<li>Now we show <script type="math/tex">\Pr(\text{an elt. is in a cluster of size }[2^l, 2^{l + 1}])</script> is small, that is exponentially decreasing with <script type="math/tex">l</script>. To show this we need 4th-moment inequalities and a non-trivial/magical idea involving a “binary tree” and “crowded contiguous segment definition”. I am still unclear as to why we need all these components for the proof to go through and still in the process of trying to understand this portion.</li>
</ul>
</li>
<li>Flajolet Martin:
<ul>
<li>Perhaps the MOST insane algorithm I have ever seen. The algorithm is like super short and has just 3 - 4 steps mainly. But as a competitive programmer, the magical thing is it enables you to “COUNT NUMBER OF DISTINCT ELEMENTS IN A STREAM/ARRAY USING A MIN FUNCTION AGGREGATION”. Obviously, it has two parameters for controlling the algorithm. Firstly, to improves its closeness to optimal answer in terms of delta and secondly the error probability with which it does not fall into the delta range. From a practical competitive programming standpoint, the algorithm is slightly redundant since it requires a lot of runs to reduces both these errors to enable it to pass on online judges. But still, its idea is super fascinating.</li>
<li>We discuss the FM algorithm, then FM+ which takes the average of a lot of instances of the FM algorithm.</li>
<li>This averaging of a lot of results is USEFUL in reducing the variance of the algorthm and thus making delta smaller. (This concept is somewhat more general in CS and equivalent to why people use random forests over decision trees in ML-algorithms to reduce variance in their results)</li>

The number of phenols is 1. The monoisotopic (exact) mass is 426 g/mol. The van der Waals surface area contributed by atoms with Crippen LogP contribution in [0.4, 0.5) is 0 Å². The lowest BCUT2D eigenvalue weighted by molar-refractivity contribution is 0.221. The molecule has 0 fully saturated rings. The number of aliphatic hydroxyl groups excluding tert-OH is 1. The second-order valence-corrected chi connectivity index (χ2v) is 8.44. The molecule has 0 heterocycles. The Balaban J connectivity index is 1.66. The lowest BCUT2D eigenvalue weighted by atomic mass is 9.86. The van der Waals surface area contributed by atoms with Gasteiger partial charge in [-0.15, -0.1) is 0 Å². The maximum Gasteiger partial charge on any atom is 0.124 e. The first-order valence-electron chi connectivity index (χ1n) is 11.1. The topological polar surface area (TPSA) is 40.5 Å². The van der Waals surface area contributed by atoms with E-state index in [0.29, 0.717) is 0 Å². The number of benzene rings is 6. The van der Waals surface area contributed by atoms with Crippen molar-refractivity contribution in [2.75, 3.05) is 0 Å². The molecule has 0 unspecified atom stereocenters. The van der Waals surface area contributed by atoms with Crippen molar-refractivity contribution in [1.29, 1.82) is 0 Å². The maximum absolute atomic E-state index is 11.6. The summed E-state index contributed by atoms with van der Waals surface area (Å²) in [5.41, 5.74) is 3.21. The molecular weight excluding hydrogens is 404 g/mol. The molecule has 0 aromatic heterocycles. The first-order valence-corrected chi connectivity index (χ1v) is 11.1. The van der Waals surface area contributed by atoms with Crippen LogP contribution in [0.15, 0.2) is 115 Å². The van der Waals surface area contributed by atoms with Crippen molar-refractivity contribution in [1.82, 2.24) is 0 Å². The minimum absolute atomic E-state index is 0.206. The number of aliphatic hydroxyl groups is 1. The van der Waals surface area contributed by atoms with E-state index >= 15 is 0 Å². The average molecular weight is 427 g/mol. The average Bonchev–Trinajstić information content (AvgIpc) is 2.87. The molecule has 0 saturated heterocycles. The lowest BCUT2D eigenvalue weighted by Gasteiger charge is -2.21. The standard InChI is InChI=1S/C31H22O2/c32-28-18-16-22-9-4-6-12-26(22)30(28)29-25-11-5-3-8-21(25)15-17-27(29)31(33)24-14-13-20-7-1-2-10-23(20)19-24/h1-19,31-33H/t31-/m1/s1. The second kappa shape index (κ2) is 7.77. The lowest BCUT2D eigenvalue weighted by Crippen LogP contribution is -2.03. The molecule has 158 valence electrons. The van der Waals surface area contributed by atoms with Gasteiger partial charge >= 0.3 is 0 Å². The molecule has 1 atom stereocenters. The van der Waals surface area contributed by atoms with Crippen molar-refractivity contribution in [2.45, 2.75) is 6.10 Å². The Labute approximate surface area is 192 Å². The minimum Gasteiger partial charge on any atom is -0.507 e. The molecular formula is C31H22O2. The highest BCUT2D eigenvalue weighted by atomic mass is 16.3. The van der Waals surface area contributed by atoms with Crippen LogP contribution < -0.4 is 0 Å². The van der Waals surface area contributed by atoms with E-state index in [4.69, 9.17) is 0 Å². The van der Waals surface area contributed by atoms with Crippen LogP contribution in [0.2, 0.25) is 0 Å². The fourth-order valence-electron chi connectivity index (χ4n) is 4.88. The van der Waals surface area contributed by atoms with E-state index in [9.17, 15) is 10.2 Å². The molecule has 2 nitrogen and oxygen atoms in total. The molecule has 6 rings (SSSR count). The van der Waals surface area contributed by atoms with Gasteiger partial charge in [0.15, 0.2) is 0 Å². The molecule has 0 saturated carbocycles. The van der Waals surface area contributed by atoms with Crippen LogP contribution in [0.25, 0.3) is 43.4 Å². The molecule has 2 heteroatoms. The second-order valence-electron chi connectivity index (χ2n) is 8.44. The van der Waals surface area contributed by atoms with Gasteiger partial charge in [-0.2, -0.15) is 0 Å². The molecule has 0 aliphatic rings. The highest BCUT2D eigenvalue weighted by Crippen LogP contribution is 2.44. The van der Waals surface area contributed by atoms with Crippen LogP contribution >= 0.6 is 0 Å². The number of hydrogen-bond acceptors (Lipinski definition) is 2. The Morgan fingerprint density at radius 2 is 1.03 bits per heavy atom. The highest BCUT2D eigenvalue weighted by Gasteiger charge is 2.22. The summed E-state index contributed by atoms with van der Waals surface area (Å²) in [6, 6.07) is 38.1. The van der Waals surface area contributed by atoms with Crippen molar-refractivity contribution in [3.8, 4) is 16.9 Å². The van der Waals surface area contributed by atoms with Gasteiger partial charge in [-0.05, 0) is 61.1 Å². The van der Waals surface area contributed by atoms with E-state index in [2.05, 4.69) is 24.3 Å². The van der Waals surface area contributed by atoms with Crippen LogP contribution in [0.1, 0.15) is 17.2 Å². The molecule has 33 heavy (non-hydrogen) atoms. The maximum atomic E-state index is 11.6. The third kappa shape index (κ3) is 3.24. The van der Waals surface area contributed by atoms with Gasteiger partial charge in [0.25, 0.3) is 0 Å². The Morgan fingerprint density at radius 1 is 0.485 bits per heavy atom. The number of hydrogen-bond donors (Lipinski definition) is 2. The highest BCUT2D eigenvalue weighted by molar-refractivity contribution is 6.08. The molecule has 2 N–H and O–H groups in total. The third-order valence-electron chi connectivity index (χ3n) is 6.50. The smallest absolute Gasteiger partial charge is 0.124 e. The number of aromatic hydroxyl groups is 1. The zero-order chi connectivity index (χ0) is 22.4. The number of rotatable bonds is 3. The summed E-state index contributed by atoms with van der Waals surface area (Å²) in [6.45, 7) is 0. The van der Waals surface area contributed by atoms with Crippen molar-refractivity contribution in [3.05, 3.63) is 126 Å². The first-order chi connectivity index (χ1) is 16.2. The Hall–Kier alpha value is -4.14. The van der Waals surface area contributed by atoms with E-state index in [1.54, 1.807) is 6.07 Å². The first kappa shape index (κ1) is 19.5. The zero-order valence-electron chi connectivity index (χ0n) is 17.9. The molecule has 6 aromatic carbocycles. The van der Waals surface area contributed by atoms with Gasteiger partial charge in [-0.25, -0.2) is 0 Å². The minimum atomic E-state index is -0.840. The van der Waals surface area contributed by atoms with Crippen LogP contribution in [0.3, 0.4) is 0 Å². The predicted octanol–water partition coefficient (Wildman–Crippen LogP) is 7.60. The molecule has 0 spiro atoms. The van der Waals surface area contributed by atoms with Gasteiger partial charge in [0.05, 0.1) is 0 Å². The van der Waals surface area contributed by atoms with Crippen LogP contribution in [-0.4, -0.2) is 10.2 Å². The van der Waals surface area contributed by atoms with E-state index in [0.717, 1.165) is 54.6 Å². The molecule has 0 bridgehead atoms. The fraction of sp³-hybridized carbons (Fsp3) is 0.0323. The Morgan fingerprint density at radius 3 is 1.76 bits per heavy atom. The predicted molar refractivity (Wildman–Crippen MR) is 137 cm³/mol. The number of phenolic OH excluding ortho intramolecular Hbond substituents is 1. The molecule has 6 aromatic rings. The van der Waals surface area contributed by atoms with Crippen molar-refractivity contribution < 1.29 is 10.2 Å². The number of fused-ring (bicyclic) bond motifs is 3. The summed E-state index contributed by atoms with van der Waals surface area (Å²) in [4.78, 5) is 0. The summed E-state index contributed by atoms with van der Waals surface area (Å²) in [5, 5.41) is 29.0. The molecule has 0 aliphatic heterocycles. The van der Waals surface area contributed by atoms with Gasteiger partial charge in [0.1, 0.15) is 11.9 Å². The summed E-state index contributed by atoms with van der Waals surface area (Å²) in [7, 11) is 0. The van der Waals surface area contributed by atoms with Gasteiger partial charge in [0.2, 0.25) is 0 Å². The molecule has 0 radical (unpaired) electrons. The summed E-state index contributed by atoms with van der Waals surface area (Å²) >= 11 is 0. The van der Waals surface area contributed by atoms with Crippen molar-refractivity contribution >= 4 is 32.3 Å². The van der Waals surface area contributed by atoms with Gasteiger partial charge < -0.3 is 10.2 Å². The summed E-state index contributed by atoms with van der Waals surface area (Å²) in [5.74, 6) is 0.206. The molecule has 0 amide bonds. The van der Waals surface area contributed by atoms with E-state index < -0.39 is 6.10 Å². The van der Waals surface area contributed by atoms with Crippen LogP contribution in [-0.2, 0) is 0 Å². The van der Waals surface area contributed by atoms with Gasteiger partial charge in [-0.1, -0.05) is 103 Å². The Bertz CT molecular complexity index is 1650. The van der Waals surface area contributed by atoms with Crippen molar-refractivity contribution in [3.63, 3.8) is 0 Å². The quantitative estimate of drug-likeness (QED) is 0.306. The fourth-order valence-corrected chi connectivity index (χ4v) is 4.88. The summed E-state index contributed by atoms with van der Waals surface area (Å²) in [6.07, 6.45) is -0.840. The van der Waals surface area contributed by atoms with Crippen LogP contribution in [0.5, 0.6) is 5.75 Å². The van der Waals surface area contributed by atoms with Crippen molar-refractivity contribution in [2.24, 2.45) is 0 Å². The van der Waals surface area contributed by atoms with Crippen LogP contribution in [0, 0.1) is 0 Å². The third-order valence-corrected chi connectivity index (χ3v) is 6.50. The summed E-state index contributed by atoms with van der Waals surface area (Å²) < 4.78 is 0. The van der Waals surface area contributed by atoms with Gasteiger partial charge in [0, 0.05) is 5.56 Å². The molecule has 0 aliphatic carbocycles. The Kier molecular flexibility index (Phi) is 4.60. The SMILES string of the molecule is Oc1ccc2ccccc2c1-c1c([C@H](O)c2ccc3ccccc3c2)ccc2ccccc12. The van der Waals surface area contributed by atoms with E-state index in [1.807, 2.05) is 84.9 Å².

<li>Then we make FM++ algorithm, which runs a lot of instances of FM+ and sort all the answers and returns the median. This is done because for the median to go bad (i.e lie in error region), at least more than HALF of the FM+ runs need to go bad. Since in FM+ we control the bad probability by some constant (ex. in lecture we used <script type="math/tex">\frac{1}{4}</script>). Now effectively the FM++ will fail only if more than half of the runs give a bad result. This we can see intuitively, decreases exponentially with the number of runs of FM+ we do. It is kind of like saying you have a coin which with probability $\frac{1}{4}$ gives HEAD and with remaining gives TAILS. Then what is the probability that more than 50% of the times in a run of <script type="math/tex">K</script> tosses it gives HEADS. This can be seen to decrease exponentially with <script type="math/tex">K</script> using Chernoff Bound.</li>
<li>The prof also told us that this “FIRST MEAN, THEN MEDIAN” technique is more of a general technique in randomized algos and also tested this in the midterm examination.</li>
<li>Additional References: <a href="https://en.wikipedia.org/wiki/Approximate_counting_algorithm">Increment counter algorithm, with a similar idea, tested for midterm</a></li>
</ul>
</li>